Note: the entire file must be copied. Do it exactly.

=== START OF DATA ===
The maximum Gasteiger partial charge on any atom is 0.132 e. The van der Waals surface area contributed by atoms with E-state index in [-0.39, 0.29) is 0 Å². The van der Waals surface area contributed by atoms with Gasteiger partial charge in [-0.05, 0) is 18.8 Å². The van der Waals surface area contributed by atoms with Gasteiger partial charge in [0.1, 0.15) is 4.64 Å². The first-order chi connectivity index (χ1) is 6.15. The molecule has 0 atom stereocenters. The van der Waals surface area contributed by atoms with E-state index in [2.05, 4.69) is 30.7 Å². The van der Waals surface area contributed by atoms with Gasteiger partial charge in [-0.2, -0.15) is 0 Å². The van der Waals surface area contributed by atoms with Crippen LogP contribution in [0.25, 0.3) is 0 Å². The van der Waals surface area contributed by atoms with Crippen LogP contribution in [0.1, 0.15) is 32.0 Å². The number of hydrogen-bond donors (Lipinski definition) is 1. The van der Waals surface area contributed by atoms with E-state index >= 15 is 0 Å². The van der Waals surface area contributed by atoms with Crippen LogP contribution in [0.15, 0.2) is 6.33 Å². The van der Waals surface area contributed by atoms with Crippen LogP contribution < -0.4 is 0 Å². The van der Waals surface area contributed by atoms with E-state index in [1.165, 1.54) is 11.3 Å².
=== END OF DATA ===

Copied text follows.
The maximum Gasteiger partial charge on any atom is 0.132 e. The van der Waals surface area contributed by atoms with E-state index in [-0.39, 0.29) is 0 Å². The van der Waals surface area contributed by atoms with Gasteiger partial charge in [-0.05, 0) is 18.8 Å². The van der Waals surface area contributed by atoms with Gasteiger partial charge in [0.1, 0.15) is 4.64 Å². The first-order chi connectivity index (χ1) is 6.15. The molecule has 0 atom stereocenters. The van der Waals surface area contributed by atoms with E-state index in [2.05, 4.69) is 30.7 Å². The van der Waals surface area contributed by atoms with Gasteiger partial charge in [-0.2, -0.15) is 0 Å². The van der Waals surface area contributed by atoms with Crippen LogP contribution in [0.25, 0.3) is 0 Å². The van der Waals surface area contributed by atoms with Crippen LogP contribution in [0.1, 0.15) is 32.0 Å². The number of hydrogen-bond donors (Lipinski definition) is 1. The van der Waals surface area contributed by atoms with E-state index >= 15 is 0 Å². The van der Waals surface area contributed by atoms with Crippen LogP contribution in [0.15, 0.2) is 6.33 Å². The van der Waals surface area contributed by atoms with Crippen LogP contribution < -0.4 is 0 Å². The van der Waals surface area contributed by atoms with E-state index in [1.165, 1.54) is 11.3 Å².